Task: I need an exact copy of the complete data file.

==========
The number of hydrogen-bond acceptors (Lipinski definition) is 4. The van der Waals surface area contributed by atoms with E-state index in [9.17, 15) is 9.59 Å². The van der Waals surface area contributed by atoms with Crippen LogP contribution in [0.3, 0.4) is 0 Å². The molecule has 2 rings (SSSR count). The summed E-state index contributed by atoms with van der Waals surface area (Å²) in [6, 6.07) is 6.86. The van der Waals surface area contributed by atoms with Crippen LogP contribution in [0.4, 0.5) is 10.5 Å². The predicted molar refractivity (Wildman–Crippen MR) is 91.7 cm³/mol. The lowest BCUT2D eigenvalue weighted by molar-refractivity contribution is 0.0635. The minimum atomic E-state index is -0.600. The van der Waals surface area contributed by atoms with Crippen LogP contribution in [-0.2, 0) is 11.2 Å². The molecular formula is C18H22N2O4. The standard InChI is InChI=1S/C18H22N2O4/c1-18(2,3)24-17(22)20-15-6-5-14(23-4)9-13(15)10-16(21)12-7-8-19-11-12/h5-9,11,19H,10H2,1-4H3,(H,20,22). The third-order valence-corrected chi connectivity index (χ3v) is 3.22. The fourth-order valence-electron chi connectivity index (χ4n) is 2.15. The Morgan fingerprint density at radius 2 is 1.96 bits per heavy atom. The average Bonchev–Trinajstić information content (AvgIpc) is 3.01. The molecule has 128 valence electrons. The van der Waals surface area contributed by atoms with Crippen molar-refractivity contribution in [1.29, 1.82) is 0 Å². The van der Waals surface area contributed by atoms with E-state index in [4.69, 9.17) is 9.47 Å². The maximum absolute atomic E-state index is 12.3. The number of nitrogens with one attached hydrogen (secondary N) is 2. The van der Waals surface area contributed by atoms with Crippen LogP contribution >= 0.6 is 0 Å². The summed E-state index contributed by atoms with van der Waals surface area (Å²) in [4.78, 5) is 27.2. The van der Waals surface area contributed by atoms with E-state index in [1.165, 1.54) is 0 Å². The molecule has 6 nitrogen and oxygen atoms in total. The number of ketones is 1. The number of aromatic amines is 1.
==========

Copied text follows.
The number of hydrogen-bond acceptors (Lipinski definition) is 4. The van der Waals surface area contributed by atoms with E-state index in [9.17, 15) is 9.59 Å². The van der Waals surface area contributed by atoms with Crippen LogP contribution in [0.3, 0.4) is 0 Å². The molecule has 2 rings (SSSR count). The summed E-state index contributed by atoms with van der Waals surface area (Å²) in [6, 6.07) is 6.86. The van der Waals surface area contributed by atoms with Crippen LogP contribution in [0.4, 0.5) is 10.5 Å². The predicted molar refractivity (Wildman–Crippen MR) is 91.7 cm³/mol. The lowest BCUT2D eigenvalue weighted by molar-refractivity contribution is 0.0635. The minimum atomic E-state index is -0.600. The van der Waals surface area contributed by atoms with Crippen LogP contribution in [-0.2, 0) is 11.2 Å². The molecular formula is C18H22N2O4. The standard InChI is InChI=1S/C18H22N2O4/c1-18(2,3)24-17(22)20-15-6-5-14(23-4)9-13(15)10-16(21)12-7-8-19-11-12/h5-9,11,19H,10H2,1-4H3,(H,20,22). The third-order valence-corrected chi connectivity index (χ3v) is 3.22. The fourth-order valence-electron chi connectivity index (χ4n) is 2.15. The Morgan fingerprint density at radius 2 is 1.96 bits per heavy atom. The average Bonchev–Trinajstić information content (AvgIpc) is 3.01. The molecule has 128 valence electrons. The van der Waals surface area contributed by atoms with Crippen molar-refractivity contribution in [1.29, 1.82) is 0 Å². The van der Waals surface area contributed by atoms with E-state index in [4.69, 9.17) is 9.47 Å². The maximum absolute atomic E-state index is 12.3. The number of nitrogens with one attached hydrogen (secondary N) is 2. The van der Waals surface area contributed by atoms with Crippen LogP contribution >= 0.6 is 0 Å². The summed E-state index contributed by atoms with van der Waals surface area (Å²) in [4.78, 5) is 27.2. The van der Waals surface area contributed by atoms with E-state index in [1.165, 1.54) is 0 Å². The molecule has 6 nitrogen and oxygen atoms in total. The number of ketones is 1. The number of aromatic amines is 1.